HL Deb 22 June 1973 vol 343 cc1578-81

My Lords, I beg leave to ask the Question which stands in my name on the Order Paper.

The Question was as follows:

To ask Her Majesty's Government whether, pending their promised consultation about technological developments in the aerospace and air transport industries, and until Parliamentary assent to the construction of an airport at Maplin, they will ensure that there is no further residential development in the area previously safeguarded for the possible second runway at Gatwick.


My Lords, my right honourable friend the then Secretary of State for Trade and Industry made it clear on April 26, 1971 that, for environmental reasons, it is not the policy of Her Majesty's Government to build a second runway at Gatwick Airport. Questions of development control are in the first place a matter for local planning authorities.


My Lords, I thank the noble Baroness for that reply, but is she not aware that since the statement to which she refers there have been a good many developments? It is in the light o' those developments that her right honourable friend has promised to have further consultations about their possibilities. In the event of those consultations, promised more recently than the statement, showing that it would be possible to have more intensive use of Gatwick with a reduced noise, would not the Government be laying themselves open to a charge of bad faith if. in the meantime, they bring residential development nearer to the airport?


My Lords, I cannot accept that statement. The Government have undertaken to review technical and other developments before reclamation of Maplin Sands, but this undertaking does not extend in scope to cover the construction of a new runway at Gatwick.


My Lords, with respect to the noble Lady, what she is saying now is absolute nonsense. It is quite irrelevant to review the reclamation of Maplin Sands unless at the same time there is a review of other airport developments. As the right honourable gentleman's assurance given in the Commons last week carries that implication, I ask her again: are they not opening themselves to the charge of bad faith if, although having those consultations, they go ahead with the residential development around the airport?


My Lords, I am afraid I cannot accept that statement of the noble Lord, Lord Beswick. I have re-read what my honourable friend said in another place and I give the assurance, which has been in the Press, that we have accepted the spirit of it and that we have undertaken to review the technical and other developments. It will be a matter of great interest to those living near Gatwick if the noble Lord, Lord Beswick, is saying that it is the policy of his party to build a second runway at Gatwick.


My Lords, is my noble friend aware that, despite the cogency with which the noble Lord, Lord Beswick, delivered his speech, the charge of bad faith has no substance at all? Indeed, is my noble friend aware that if there is to be any thought of bad faith, it would be if the Minister reversed his original decision that there was not to be a second runway at Gatwick? Is my noble friend aware that there are two substantial arguments for that point? The first is on planning grounds and the second on environmental grounds. Is my noble friend aware that the Minister should stick to his original decision?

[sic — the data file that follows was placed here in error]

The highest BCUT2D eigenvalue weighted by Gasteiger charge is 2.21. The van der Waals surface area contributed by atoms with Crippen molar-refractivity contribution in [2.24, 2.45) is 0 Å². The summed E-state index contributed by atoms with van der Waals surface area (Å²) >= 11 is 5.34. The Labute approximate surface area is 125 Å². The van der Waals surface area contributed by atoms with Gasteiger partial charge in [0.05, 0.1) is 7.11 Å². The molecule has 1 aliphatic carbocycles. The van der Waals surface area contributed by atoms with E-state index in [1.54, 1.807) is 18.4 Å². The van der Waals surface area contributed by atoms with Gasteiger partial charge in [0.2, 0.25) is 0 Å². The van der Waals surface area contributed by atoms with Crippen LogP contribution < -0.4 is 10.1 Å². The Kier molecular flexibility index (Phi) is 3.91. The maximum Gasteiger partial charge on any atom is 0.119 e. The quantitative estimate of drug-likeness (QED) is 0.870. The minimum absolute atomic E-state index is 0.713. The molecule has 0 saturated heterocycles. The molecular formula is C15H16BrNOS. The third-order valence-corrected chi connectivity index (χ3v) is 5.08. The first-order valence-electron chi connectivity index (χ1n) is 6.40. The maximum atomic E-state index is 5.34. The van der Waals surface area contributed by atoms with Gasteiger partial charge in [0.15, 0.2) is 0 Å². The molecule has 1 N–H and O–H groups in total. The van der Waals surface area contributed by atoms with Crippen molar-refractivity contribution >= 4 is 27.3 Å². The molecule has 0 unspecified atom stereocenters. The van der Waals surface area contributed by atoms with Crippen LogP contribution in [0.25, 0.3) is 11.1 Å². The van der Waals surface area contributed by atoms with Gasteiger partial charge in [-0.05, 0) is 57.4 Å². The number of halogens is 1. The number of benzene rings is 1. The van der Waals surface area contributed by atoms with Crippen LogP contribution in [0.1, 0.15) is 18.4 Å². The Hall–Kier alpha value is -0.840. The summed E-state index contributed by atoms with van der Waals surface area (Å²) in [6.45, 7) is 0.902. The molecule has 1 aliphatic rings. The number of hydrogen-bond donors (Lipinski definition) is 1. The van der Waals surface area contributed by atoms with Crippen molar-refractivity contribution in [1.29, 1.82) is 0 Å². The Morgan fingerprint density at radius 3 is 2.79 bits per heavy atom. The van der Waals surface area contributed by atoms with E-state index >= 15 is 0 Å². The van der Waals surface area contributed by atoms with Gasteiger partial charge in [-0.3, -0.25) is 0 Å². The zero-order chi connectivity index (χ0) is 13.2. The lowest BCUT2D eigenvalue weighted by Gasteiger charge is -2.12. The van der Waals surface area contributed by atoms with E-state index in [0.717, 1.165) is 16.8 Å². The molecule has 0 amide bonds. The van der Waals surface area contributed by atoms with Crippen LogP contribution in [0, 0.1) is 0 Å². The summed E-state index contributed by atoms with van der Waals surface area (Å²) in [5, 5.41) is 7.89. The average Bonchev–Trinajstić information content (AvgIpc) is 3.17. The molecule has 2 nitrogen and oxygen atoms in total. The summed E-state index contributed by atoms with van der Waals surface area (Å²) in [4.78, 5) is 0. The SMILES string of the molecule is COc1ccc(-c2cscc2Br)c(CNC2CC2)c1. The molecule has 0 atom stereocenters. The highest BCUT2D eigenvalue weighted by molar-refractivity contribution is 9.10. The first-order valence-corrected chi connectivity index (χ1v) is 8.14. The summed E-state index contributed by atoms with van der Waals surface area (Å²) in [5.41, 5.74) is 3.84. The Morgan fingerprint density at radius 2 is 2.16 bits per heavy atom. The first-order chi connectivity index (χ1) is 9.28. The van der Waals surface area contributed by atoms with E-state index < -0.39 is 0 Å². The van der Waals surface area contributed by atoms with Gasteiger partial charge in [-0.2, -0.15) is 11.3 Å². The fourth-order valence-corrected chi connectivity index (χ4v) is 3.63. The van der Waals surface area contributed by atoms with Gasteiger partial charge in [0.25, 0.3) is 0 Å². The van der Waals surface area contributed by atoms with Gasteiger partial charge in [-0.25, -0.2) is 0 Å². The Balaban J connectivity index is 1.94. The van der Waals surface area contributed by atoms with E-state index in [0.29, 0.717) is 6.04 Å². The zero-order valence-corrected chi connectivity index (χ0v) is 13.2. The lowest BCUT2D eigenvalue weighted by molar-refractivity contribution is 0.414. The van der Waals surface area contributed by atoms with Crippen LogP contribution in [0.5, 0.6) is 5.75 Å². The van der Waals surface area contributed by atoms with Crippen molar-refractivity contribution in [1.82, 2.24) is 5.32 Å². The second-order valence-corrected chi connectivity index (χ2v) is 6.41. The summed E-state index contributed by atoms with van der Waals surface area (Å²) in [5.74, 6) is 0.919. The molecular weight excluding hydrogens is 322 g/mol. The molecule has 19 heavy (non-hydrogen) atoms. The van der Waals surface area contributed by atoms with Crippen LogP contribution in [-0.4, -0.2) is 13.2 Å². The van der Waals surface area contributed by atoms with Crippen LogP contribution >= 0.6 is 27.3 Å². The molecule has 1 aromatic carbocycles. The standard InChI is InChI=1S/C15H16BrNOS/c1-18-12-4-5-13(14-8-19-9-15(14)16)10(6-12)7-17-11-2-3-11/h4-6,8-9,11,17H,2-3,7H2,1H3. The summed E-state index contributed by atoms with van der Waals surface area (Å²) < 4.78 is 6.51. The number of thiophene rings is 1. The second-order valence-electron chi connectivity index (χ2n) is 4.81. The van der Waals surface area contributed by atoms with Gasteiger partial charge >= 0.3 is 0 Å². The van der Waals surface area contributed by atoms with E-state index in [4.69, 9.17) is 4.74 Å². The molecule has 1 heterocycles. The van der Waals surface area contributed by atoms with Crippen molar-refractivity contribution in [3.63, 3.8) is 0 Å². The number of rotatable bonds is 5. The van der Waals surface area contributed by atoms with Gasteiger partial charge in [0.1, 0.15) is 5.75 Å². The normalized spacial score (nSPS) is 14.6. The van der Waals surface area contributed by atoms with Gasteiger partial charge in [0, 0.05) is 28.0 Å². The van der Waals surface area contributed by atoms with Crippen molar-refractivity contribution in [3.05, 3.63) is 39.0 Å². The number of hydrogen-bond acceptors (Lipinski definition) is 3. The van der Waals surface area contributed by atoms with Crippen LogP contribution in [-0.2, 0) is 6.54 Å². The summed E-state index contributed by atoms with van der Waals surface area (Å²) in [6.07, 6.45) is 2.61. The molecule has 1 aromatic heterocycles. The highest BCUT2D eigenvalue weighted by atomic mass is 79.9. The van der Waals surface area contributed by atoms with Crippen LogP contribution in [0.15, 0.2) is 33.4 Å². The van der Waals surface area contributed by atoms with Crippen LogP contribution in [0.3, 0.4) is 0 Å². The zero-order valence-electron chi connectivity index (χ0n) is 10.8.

My Lords, may I ask the noble Lady to recognise that those of us who live near Gatwick are very pleased indeed to have the reassurance that there will not be a second runway? Will Her Majesty's Government resist these demands from the official Opposition to reopen the whole matter and give us one?


My Lords, may I thank both noble Lords who have asked these last questions? We are very grateful for their support, and I should like to give the assurance that there is no question of going back on the statement we have made about a second runway at Gatwick.


My Lords, may I ask the noble Lady if she would congratulate her right honourable friend on his capacity of making speeches at the appropriate time? May I also ask her whether she does not realise that all of us, in all parts of the House, want to relieve the noise nuisance at Gatwick? The question is how we do it. Is she now saying that the right honourable gentleman in another place, was not serious when he put forward the proposition that it would be possible to reduce the noise nuisance by technical means now open to him?


My Lords, when the noble Lady replies, would she include an explanation how it would be possible to reduce the noise at Gatwick by building a second runway?


My Lords, the second question really answers the first. I should like to make it absolutely clear that we have accepted the spirit of the undertaking given in another place and we shall undertake this review. But there must be no question of indicating to anyone at Gatwick that we intend to build a second runway.


My Lords, may I ask the noble Lady to tell her noble friend behind that it would be perfectly possible to reduce the noise at Gatwick by operating, for example, three Tri-Stars instead of one of the aircraft which he operates.


My Lords, there is a tendency for enthusiasts, including flat-earthers, to cite technical arguments for the purpose of reversing a political decision which was endorsed by both Houses of Parliament by a very substantial majority.


My Lords, might it not be a good idea to reserve some Questions for next Tuesday's debate?


My Lords, we have seen considerable skill on both sides of the House in making statements in the form of interrogative questions, but in view of the business that we have later, I think we should now move on.